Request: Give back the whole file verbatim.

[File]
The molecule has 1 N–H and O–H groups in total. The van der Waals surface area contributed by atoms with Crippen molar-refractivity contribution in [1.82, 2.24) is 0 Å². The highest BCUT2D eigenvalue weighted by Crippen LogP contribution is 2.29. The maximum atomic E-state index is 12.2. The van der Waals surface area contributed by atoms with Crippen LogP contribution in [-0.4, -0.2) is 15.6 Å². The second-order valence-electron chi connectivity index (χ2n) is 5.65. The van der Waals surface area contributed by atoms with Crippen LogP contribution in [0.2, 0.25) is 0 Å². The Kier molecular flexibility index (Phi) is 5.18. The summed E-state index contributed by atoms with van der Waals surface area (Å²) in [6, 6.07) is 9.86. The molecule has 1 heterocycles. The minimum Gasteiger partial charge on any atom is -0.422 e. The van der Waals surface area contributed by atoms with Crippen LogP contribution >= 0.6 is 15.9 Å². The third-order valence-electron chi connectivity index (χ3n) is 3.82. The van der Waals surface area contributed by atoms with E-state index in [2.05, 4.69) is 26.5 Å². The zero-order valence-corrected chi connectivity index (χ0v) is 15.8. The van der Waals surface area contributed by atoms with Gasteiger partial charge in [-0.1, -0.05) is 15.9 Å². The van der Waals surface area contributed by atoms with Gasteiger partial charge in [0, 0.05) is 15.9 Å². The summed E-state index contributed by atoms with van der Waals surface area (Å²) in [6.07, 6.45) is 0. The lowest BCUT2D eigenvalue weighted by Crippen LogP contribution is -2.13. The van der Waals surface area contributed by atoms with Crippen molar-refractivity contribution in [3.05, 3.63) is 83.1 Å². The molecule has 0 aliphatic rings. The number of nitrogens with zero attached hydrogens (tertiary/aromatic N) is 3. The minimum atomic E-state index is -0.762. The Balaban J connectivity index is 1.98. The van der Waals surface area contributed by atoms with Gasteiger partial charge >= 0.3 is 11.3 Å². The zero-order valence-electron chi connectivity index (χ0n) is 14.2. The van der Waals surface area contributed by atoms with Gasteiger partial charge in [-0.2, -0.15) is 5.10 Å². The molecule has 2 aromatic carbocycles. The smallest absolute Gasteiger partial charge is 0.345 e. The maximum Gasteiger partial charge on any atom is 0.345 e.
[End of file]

The molecule has 1 N–H and O–H groups in total. The van der Waals surface area contributed by atoms with Crippen molar-refractivity contribution in [1.82, 2.24) is 0 Å². The highest BCUT2D eigenvalue weighted by Crippen LogP contribution is 2.29. The maximum atomic E-state index is 12.2. The van der Waals surface area contributed by atoms with Crippen LogP contribution in [-0.4, -0.2) is 15.6 Å². The second-order valence-electron chi connectivity index (χ2n) is 5.65. The van der Waals surface area contributed by atoms with Crippen LogP contribution in [0.2, 0.25) is 0 Å². The Kier molecular flexibility index (Phi) is 5.18. The summed E-state index contributed by atoms with van der Waals surface area (Å²) in [6, 6.07) is 9.86. The molecule has 1 heterocycles. The minimum Gasteiger partial charge on any atom is -0.422 e. The van der Waals surface area contributed by atoms with Crippen LogP contribution >= 0.6 is 15.9 Å². The third-order valence-electron chi connectivity index (χ3n) is 3.82. The van der Waals surface area contributed by atoms with E-state index in [2.05, 4.69) is 26.5 Å². The zero-order valence-corrected chi connectivity index (χ0v) is 15.8. The van der Waals surface area contributed by atoms with Gasteiger partial charge in [-0.1, -0.05) is 15.9 Å². The van der Waals surface area contributed by atoms with Gasteiger partial charge in [0, 0.05) is 15.9 Å². The summed E-state index contributed by atoms with van der Waals surface area (Å²) in [6.07, 6.45) is 0. The lowest BCUT2D eigenvalue weighted by Crippen LogP contribution is -2.13. The van der Waals surface area contributed by atoms with Crippen molar-refractivity contribution in [3.05, 3.63) is 83.1 Å². The molecule has 0 aliphatic rings. The number of nitrogens with zero attached hydrogens (tertiary/aromatic N) is 3. The minimum atomic E-state index is -0.762. The Balaban J connectivity index is 1.98. The van der Waals surface area contributed by atoms with Gasteiger partial charge >= 0.3 is 11.3 Å². The zero-order valence-electron chi connectivity index (χ0n) is 14.2. The van der Waals surface area contributed by atoms with Gasteiger partial charge in [-0.2, -0.15) is 5.10 Å². The molecule has 2 aromatic carbocycles. The smallest absolute Gasteiger partial charge is 0.345 e. The maximum Gasteiger partial charge on any atom is 0.345 e.